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After years of inaction on indecency complaints, the FCC lowered the boom on a Virginia TV station that unwittingly included a screen-capture of a sex act in a newscast video. The $325,000 fine is the maximum allowed by law and one of the few imposed since the FCC lost a 2012 U.S. Supreme Court case questioning the constitutionality of federal indecency enforcement standards.
The state’s highest court denied the private university’s motion to dismiss the case, which was filed in February 2014 after the university police department denied Anna Schiffbauer’s public records request for 47 individuals’ criminal reports.
A student was denied admission to a Maryland community college's program in part because of a remark he made about being religious. Now, a U.S. district judge says the student has no free-speech case, and that colleges have unlimited leeway to reject applicants for "personal" remarks they make during admissions interviews.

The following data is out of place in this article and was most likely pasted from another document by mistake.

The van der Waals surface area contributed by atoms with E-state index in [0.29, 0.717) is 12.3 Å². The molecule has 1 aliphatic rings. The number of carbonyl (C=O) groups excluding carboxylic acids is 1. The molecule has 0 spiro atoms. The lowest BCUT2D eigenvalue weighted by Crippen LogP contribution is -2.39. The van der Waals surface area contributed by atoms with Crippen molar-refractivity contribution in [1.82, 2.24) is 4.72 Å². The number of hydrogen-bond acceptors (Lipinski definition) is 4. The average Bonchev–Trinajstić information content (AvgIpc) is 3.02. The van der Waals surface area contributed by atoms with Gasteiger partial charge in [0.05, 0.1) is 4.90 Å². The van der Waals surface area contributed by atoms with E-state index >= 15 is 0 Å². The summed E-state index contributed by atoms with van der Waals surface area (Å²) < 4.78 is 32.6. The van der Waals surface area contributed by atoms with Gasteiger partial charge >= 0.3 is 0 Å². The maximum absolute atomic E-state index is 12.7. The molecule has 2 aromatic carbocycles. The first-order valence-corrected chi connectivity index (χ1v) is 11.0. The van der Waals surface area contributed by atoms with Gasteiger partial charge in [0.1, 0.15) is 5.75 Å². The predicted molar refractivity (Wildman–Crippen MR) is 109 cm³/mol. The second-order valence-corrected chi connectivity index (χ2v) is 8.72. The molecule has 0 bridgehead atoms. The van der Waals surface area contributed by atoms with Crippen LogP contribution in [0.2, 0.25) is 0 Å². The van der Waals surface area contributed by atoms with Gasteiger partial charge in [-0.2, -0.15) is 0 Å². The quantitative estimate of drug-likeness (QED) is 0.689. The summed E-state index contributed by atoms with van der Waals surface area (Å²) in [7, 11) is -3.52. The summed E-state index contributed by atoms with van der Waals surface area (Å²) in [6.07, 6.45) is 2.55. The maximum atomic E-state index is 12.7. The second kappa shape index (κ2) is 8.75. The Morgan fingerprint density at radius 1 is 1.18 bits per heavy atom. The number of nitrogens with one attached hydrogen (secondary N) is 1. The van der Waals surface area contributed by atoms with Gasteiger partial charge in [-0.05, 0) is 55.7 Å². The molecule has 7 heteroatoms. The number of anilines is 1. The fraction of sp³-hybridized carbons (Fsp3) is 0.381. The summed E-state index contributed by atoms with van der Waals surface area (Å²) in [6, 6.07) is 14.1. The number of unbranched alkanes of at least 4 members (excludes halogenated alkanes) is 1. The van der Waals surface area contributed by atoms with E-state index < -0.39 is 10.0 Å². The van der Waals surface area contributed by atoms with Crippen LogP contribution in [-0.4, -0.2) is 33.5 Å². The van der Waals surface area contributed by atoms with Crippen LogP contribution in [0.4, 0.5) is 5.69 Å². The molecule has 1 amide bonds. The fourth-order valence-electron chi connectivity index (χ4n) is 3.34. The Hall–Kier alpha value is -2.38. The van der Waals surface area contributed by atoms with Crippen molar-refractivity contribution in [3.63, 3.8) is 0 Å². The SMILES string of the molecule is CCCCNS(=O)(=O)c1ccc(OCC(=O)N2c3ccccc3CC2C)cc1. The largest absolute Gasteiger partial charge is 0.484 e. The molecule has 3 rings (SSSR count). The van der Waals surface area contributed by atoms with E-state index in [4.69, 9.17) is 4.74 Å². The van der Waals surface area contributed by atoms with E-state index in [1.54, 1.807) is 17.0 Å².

An Illinois college refused a reporter's open-records request for the campus email directory. But the state Attorney General says the directory is a public record. Since the FERPA student privacy law doesn't forbid turning it over, state law requires disclosing it.
A petition to the nation’s highest court followed a February 2014 ruling from three judges on the Ninth Circuit U.S. Court of Appeals in California, who found Live Oak High School officials did not violate the First Amendment when they ordered students to remove American flag T-shirts during a Cinco de Mayo celebration in 2010.